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More Wagner fighters move closer to Polish border, Poland PM says


However he did not give the source of his information on the Wagner movements, and Anton Motolko, founder of the Belarusian opposition Hajun project which monitors military activity in the country, told Reuters his group had not seen any evidence of the Wagner group moving closer to Grodno.

The city has a potentially significant position given it is near the Suwalki Gap, a strategic strip of land along the Polish-Lithuanian border, which divides Belarus, Russia’s ally, from the Russian enclave of Kaliningrad.

Earlier in July, Wagner chief Yevgeny Prigozhin was shown in a video welcoming his fighters to Belarus, telling them they would take no further part in the Ukraine war for now but ordering them to gather their strength for Africa – where they are involved in a number of conflicts – while they train the Belarusian army.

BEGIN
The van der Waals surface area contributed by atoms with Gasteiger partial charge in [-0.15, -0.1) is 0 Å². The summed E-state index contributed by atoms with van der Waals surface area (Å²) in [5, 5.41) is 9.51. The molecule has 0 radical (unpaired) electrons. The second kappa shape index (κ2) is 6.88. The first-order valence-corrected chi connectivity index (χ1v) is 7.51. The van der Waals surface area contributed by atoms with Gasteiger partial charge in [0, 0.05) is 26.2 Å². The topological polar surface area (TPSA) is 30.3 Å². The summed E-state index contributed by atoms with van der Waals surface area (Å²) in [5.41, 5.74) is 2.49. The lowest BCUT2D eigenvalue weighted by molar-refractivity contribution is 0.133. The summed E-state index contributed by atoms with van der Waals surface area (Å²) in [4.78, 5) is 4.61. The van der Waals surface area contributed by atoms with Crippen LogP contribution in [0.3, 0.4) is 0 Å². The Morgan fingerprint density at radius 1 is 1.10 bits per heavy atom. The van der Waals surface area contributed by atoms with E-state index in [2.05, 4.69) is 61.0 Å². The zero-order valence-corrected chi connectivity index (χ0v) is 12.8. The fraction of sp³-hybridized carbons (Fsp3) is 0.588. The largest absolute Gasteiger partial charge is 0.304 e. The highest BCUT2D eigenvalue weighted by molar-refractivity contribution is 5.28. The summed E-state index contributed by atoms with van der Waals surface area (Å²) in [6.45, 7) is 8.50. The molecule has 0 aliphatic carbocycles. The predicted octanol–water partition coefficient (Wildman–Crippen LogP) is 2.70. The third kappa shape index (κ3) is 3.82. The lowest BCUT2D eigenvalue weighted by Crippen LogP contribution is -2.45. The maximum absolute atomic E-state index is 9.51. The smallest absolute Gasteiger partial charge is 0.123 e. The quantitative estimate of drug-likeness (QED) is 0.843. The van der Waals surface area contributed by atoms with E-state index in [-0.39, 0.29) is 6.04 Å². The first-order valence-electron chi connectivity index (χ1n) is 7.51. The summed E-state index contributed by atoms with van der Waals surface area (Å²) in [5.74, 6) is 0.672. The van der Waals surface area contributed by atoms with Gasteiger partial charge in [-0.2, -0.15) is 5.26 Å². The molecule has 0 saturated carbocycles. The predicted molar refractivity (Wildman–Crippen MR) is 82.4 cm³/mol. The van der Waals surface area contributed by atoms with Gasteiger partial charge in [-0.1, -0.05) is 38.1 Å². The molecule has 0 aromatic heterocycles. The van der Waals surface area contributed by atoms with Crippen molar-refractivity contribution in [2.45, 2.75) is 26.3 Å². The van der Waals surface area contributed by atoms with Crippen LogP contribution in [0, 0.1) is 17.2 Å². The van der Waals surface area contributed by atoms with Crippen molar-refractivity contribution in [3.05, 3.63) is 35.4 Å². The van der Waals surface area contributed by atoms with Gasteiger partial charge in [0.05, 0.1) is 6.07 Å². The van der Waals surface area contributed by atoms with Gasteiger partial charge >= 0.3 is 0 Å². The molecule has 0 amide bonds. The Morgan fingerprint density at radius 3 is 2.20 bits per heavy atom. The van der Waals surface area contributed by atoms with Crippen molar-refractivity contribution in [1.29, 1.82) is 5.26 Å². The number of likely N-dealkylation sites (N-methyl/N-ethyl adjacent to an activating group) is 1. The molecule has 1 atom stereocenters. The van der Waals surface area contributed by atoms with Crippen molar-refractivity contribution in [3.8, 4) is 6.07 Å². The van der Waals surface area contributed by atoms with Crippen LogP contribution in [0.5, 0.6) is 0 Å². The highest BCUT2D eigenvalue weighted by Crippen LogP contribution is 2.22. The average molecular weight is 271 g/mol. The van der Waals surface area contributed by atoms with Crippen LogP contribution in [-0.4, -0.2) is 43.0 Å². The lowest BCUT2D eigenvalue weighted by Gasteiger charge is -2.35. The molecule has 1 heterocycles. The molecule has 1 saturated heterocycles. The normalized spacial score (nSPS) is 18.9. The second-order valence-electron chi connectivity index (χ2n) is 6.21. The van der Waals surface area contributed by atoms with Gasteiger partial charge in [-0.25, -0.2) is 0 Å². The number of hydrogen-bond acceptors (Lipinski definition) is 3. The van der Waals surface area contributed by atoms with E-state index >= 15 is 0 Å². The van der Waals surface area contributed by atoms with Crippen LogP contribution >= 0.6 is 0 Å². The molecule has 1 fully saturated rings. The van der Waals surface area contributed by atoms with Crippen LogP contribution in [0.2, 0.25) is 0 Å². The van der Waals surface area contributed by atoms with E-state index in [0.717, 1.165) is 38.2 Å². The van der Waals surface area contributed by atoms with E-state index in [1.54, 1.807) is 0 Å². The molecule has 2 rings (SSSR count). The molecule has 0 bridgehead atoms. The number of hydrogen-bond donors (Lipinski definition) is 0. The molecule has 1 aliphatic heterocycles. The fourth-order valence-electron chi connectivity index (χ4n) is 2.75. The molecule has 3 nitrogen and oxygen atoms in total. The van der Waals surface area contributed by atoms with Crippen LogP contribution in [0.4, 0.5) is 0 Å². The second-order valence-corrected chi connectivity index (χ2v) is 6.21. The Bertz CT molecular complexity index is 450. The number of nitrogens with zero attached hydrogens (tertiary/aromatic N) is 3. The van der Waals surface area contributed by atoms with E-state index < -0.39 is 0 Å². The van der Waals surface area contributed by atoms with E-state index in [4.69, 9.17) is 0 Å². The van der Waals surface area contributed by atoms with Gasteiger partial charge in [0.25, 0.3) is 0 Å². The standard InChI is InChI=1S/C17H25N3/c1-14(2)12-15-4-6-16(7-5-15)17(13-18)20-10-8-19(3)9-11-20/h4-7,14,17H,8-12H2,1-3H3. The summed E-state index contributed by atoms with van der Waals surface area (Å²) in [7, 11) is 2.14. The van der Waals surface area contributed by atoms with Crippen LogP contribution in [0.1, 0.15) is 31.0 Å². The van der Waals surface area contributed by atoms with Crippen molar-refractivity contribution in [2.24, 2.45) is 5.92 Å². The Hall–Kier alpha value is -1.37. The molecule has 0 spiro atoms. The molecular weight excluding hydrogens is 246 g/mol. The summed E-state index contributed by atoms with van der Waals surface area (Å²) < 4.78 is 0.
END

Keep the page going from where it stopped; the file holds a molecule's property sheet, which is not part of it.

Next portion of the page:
The following day, some Wagner fighters arrived at the training ground of the 38th airborne assault brigade outside the city of Brest, just a few miles from the Polish border.

Wagner’s move to Belarus was part of a deal that ended the group’s mutiny attempt in June, when they took control of a Russian military headquarters, marched on Moscow and threatened to tip Russia into civil war, President Vladimir Putin has said.


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